Bafana Kuzwayo is a young man with a weight on his shoulders. After flunking his law studies at the University of Cape Town, he returns home to Soweto, where he must decide how to break the news to his family. But before he can confess, he is greeted as a hero by family and friends. His uncle calls him “Advo,” short for Advocate, and his mother wastes no time recruiting him to solve their legal problems.
There are many collections of African oral traditions, but few as carefully organized as The Uncoiling Python. Harold Scheub, one of the world’s leading scholars of African oral traditions and folklore, explores the ways in which oral traditions have served to combat and subvert colonial domination in South Africa.
The Twelve Best Books by African Women is a collection of critical essays on eleven works of fiction and one play, an important but belated affirmation of women writers on the continent and a first step toward establishing a recognized canon of African women’s literature.
Chinua Achebe’s Things Fall Apart provided the impetus for the foundation of Heinemann’s African Writers Series in 1962 with Achebe as the editorial adviser. Africa Writes Back presents portraits of the leading characters and the many consultants and readers providing reports and advice to new and established writers.
The Sacred Door and Other Stories: Cameroon Folktales of the Beba offers readers a selection of folktales infused with riddles, proverbs, songs, myths, and legends, using various narrative techniques that capture the vibrancy of Beba oral traditions. Makuchi retells the stories that she heard at home when she was growing up in her native Cameroon.
Africa is a marriage of cultures: African and Asian, Islamic and Euro-Christian. Nowhere is this fusion more evident than in the formation of Swahili, Eastern Africa’s lingua franca, and its cultures. Swahili beyond the Boundaries: Literature, Language, and Identity addresses the moving frontiers of Swahili literature under the impetus of new waves of globalization in the twentieth and twenty-first centuries.
Rewriting Modernity: Studies in Black South African Literary History connects the black literary archive in South Africa to international postcolonial studies via the theory of transculturation, a position adapted from the Cuban anthropologist Fernando Ortiz.
J. M. Coetzee and the Idea of the Public Intellectual addresses the contribution Coetzee has made to contemporary literature, not least for the contentious forays his work makes into South African political discourse and the field of postcolonial studies.
In her startling collection of short stories, Broken Lives and Other Stories, Anthonia C. Kalu creates a series of memorable characters who struggle to hold displaced but dynamic communities together in a country that is at war with itself. Broken Lives and Other Stories presents a portrait of the ordinary women, children, and men whose lives have been battered by war in their homeland.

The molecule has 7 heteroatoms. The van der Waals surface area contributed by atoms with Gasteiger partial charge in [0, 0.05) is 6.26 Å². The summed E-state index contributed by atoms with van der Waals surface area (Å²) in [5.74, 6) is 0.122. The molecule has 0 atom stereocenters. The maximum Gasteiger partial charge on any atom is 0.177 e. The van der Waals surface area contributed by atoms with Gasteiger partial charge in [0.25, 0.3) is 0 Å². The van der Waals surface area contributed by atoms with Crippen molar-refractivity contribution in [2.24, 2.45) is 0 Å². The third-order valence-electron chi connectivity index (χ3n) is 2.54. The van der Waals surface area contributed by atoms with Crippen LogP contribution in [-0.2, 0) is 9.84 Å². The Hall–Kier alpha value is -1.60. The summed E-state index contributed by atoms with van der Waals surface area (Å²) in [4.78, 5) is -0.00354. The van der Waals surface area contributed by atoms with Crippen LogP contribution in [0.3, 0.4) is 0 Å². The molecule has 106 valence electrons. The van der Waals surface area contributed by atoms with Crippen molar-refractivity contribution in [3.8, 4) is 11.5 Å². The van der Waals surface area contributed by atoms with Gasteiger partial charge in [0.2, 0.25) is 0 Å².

There is currently in Madagascar a rich literary production (short stories, poetry, novels, plays) that has not yet reached the United States for lack of diffusion outside the country. Until recently, Madagascar suffered from political isolation resulting from its breakup with France in the 1970s and the eighteen years of Marxism that followed.
Ghanaian novelist, essayist, and short-story writer Ayi Kwei Armah has won international recognition as one of Africa’s most articulate writers. In this book, Ode Ogede argues that previous critics have misinterpreted the aesthetic and literary influences that have shaped Armah’s artistic vision and overlooked his most significant and valuable contribution to the problems of writing “outside the prison-house of conventional English.”
Nigerian video films—dramatic features shot on video and sold as cassettes—are being produced at the rate of nearly one a day, making them the major contemporary art form in Nigeria. The history of African film offers no precedent for such a huge, popularly based industry. The contributors to this volume, who include film and television directors, an anthropologist, and scholars of film studies and literature, take a variety of approaches to this flourishing popular art.
This book draws together contributions from literary studies, anthropology, ethnomusicology, and African language studies to analyze the complex functioning of oral texts and models in differing contexts. It examines the continuing role of orality in modern society, the adaptation of oral models to printed forms, and the ability of oral forms to 'talk back' to the technology of print.
Contemporary French writing on the Maghreb—that part of Africa above the Sahara—is truly postmodern in scope, the rich product of multifaceted histories promoting the blending of two worlds, two identities, two cultures, and two languages. Nomadic Voices of Exile demonstrates how that postmodern sentiment has altered perceptions concerning Maghrebian feminine identity since the end of the French-colonial era.